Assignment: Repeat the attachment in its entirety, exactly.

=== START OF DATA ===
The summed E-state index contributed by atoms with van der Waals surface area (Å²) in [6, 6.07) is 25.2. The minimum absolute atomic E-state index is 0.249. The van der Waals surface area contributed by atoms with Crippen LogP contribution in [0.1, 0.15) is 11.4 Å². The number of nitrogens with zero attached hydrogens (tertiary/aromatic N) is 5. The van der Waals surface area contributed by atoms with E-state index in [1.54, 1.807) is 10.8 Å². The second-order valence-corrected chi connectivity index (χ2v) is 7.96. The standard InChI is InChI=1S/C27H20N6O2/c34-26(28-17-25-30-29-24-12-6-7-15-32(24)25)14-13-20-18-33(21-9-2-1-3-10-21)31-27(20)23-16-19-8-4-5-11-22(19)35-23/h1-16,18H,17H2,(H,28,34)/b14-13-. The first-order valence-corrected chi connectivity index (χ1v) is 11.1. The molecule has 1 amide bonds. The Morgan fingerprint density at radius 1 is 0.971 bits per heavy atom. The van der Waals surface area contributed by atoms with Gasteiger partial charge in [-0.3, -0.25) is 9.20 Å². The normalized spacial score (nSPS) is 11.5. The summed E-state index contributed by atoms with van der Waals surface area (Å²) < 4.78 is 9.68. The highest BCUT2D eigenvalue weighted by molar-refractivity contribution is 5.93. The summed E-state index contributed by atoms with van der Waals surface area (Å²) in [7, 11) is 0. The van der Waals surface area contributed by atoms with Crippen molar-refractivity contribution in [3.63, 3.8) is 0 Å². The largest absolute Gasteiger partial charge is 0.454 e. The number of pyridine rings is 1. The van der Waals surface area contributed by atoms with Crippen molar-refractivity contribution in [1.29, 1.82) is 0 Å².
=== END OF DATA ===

The summed E-state index contributed by atoms with van der Waals surface area (Å²) in [6, 6.07) is 25.2. The minimum absolute atomic E-state index is 0.249. The van der Waals surface area contributed by atoms with Crippen LogP contribution in [0.1, 0.15) is 11.4 Å². The number of nitrogens with zero attached hydrogens (tertiary/aromatic N) is 5. The van der Waals surface area contributed by atoms with E-state index in [1.54, 1.807) is 10.8 Å². The second-order valence-corrected chi connectivity index (χ2v) is 7.96. The standard InChI is InChI=1S/C27H20N6O2/c34-26(28-17-25-30-29-24-12-6-7-15-32(24)25)14-13-20-18-33(21-9-2-1-3-10-21)31-27(20)23-16-19-8-4-5-11-22(19)35-23/h1-16,18H,17H2,(H,28,34)/b14-13-. The first-order valence-corrected chi connectivity index (χ1v) is 11.1. The molecule has 1 amide bonds. The Morgan fingerprint density at radius 1 is 0.971 bits per heavy atom. The van der Waals surface area contributed by atoms with Gasteiger partial charge in [-0.3, -0.25) is 9.20 Å². The normalized spacial score (nSPS) is 11.5. The summed E-state index contributed by atoms with van der Waals surface area (Å²) < 4.78 is 9.68. The highest BCUT2D eigenvalue weighted by molar-refractivity contribution is 5.93. The summed E-state index contributed by atoms with van der Waals surface area (Å²) in [7, 11) is 0. The van der Waals surface area contributed by atoms with Crippen molar-refractivity contribution in [3.63, 3.8) is 0 Å². The largest absolute Gasteiger partial charge is 0.454 e. The number of pyridine rings is 1. The van der Waals surface area contributed by atoms with Crippen molar-refractivity contribution in [1.29, 1.82) is 0 Å².